Draft Action Plan for
Reducing, Mitigating, and Controlling Hypoxia in the Northern Gulf of Mexico
It should be noted that this is a summary of what is currently being proposed by the EPA and state environmental agencies. While sections of the efforts highlighted above may not become federal or state regulation, agriculture producers of both crops and livestock should take notice that environmental stewardship and protection will become a larger part of the future farming operation.
(Author: Darin Starr, Ag. Engineering Specialist)
Given this years low cash grain prices, the availability of LDP, and the shortage/cost of storage, many farmer/producers may be considering marketing strategies that involve selling cash grain and re-owning "paper grain". The most common types of "paper grain" are futures and options. It is important for farmer/producers to understand the tax consequences for this type of marketing strategy.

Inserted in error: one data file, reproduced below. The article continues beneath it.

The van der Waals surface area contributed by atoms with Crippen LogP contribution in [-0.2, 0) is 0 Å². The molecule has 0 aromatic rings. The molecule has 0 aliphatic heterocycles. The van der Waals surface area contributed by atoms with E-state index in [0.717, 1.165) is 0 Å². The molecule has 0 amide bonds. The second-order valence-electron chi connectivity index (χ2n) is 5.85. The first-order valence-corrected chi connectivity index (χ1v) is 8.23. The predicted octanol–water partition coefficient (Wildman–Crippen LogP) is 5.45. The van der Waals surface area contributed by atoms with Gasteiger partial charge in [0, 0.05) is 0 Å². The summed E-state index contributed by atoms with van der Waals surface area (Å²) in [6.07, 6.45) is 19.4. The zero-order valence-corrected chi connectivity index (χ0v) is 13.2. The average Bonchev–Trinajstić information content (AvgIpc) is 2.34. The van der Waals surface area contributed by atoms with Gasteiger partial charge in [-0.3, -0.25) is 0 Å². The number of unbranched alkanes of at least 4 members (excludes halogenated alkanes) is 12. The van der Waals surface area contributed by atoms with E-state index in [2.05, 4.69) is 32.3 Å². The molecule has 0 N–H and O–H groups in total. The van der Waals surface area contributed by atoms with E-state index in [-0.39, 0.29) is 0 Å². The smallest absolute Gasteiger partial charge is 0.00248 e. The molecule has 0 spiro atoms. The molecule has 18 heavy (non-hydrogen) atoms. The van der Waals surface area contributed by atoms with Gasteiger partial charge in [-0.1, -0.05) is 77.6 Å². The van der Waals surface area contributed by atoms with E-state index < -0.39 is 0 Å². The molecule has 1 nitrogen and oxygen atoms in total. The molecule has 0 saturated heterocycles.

First consider the basic differences between speculation and hedging. Hedging transactions can take place at any time the farmer/producer has the commodity under production, has it on hand for sale, or reasonably expects to have it on hand.
Entering into market transactions (long or short/buying first or selling first) with the motive of making money on the rise or fall of the market price is speculating. Selling cash grain and re-owning "paper grain" is often considered by producers and market advisors to be a risk management strategy. However, since the producer re-owns the "paper grain" in anticipation of capturing higher prices, the purchase transaction is considered by IRS to be speculative.